An environment that simulates a protractor carrying a right- angled triangle of unit hypotenuse.

How good are you at finding the formula for a number pattern ?

This set of resources for teachers offers interactive environments to support work on loci at Key Stage 4.

A metal puzzle which led to some mathematical questions.

On the 3D grid a strange (and deadly) animal is lurking. Using the tracking system can you locate this creature as quickly as possible?

Can you give the coordinates of the vertices of the fifth point in the patterm on this 3D grid?

in how many ways can you place the numbers 1, 2, 3 … 9 in the nine regions of the Olympic Emblem (5 overlapping circles) so that the amount in each ring is the same?

Given the nets of 4 cubes with the faces coloured in 4 colours, build a tower so that on each vertical wall no colour is repeated, that is all 4 colours appear.

Discover a handy way to describe reorderings and solve our anagram in the process.

Can you set the logic gates so that the number of bulbs which are on is the same as the number of switches which are on?

This resources contains a series of interactivities designed to support work on transformations at Key Stage 4.

Use your skill and knowledge to place various scientific lengths in order of size. Can you judge the length of objects with sizes ranging from 1 Angstrom to 1 million km with no wrong attempts?

This resource contains interactive problems to support work on number sequences at Key Stage 4.

Match pairs of cards so that they have equivalent ratios.

Find all the ways of placing the numbers 1 to 9 on a W shape, with 3 numbers on each leg, so that each set of 3 numbers has the same total.

An environment that enables you to investigate tessellations of regular polygons

The interactive diagram has two labelled points, A and B. It is designed to be used with the problem "Cushion Ball"

A tilted square is a square with no horizontal sides. Can you devise a general instruction for the construction of a square when you are given just one of its sides?

It is possible to identify a particular card out of a pack of 15 with the use of some mathematical reasoning. What is this reasoning and can it be applied to other numbers of cards?

Can you beat Piggy in this simple dice game? Can you figure out Piggy's strategy, and is there a better one?

Start with any number of counters in any number of piles. 2 players take it in turns to remove any number of counters from a single pile. The winner is the player to take the last counter.

There are thirteen axes of rotational symmetry of a unit cube. Describe them all. What is the average length of the parts of the axes of symmetry which lie inside the cube?

Four cards are shuffled and placed into two piles of two. Starting with the first pile of cards - turn a card over... You win if all your cards end up in the trays before you run out of cards in. . . .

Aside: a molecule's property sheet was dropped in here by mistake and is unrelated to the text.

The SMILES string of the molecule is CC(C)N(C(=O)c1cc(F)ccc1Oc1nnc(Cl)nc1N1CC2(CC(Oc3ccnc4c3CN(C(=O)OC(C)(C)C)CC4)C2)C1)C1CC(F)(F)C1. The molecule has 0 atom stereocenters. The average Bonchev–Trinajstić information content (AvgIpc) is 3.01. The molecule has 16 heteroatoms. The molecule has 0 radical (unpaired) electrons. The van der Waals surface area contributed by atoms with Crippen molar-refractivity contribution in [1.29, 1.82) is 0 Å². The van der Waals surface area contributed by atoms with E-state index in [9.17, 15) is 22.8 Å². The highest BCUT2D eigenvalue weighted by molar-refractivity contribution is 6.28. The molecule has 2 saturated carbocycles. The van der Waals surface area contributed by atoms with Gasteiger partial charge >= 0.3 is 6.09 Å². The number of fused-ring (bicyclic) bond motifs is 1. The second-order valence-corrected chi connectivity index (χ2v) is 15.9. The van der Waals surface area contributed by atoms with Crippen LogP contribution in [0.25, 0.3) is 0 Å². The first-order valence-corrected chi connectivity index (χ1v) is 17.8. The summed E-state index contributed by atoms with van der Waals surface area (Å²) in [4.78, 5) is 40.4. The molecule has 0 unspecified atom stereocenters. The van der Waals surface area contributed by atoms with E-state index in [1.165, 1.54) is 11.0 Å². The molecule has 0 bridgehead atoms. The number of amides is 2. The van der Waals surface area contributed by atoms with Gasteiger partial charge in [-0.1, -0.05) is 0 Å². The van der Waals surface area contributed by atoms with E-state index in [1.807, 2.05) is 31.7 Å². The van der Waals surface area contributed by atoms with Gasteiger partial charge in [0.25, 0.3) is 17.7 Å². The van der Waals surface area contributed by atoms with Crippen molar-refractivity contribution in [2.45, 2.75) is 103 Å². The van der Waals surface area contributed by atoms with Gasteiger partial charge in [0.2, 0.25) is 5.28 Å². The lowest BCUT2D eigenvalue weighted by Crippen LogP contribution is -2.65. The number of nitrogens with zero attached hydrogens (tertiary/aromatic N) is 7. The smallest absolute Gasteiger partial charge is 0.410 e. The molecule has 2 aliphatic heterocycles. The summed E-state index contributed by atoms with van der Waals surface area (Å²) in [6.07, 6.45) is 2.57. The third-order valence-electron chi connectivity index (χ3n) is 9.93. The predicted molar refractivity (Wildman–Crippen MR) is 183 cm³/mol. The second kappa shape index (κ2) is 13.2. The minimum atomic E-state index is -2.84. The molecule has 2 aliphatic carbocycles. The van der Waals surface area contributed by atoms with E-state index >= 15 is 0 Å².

Place a red counter in the top left corner of a 4x4 array, which is covered by 14 other smaller counters, leaving a gap in the bottom right hand corner (HOME). What is the smallest number of moves. . . .

The aim of the game is to slide the green square from the top right hand corner to the bottom left hand corner in the least number of moves.

This is an interactivity in which you have to sort the steps in the completion of the square into the correct order to prove the formula for the solutions of quadratic equations.

To avoid losing think of another very well known game where the patterns of play are similar.

Can you put the 25 coloured tiles into the 5 x 5 square so that no column, no row and no diagonal line have tiles of the same colour in them?

Do you know how to find the area of a triangle? You can count the squares. What happens if we turn the triangle on end? Press the button and see. Try counting the number of units in the triangle now. . . .

There are 27 small cubes in a 3 x 3 x 3 cube, 54 faces being visible at any one time. Is it possible to reorganise these cubes so that by dipping the large cube into a pot of paint three times you. . . .

You can move the 4 pieces of the jigsaw and fit them into both outlines. Explain what has happened to the missing one unit of area.

Which dilutions can you make using only 10ml pipettes?

Use Excel to explore multiplication of fractions.

Players take it in turns to choose a dot on the grid. The winner is the first to have four dots that can be joined to form a square.

Charlie likes tablecloths that use as many colours as possible, but insists that his tablecloths have some symmetry. Can you work out how many colours he needs for different tablecloth designs?

The opposite vertices of a square have coordinates (a,b) and (c,d). What are the coordinates of the other vertices?

A right-angled isosceles triangle is rotated about the centre point of a square. What can you say about the area of the part of the square covered by the triangle as it rotates?

Can you beat the computer in the challenging strategy game?

This resource contains a range of problems and interactivities on the theme of coordinates in two and three dimensions.

The classic vector racing game brought to a screen near you.

P is a point on the circumference of a circle radius r which rolls, without slipping, inside a circle of radius 2r. What is the locus of P?

Use Excel to investigate the effect of translations around a number grid.

A group of interactive resources to support work on percentages Key Stage 4.

Practise your skills of proportional reasoning with this interactive haemocytometer.

Use an interactive Excel spreadsheet to explore number in this exciting game!

A simple file for the Interactive whiteboard or PC screen, demonstrating equivalent fractions.

A simple spinner that is equally likely to land on Red or Black. Useful if tossing a coin, dropping it, and rummaging about on the floor have lost their appeal. Needs a modern browser; if IE then at. . . .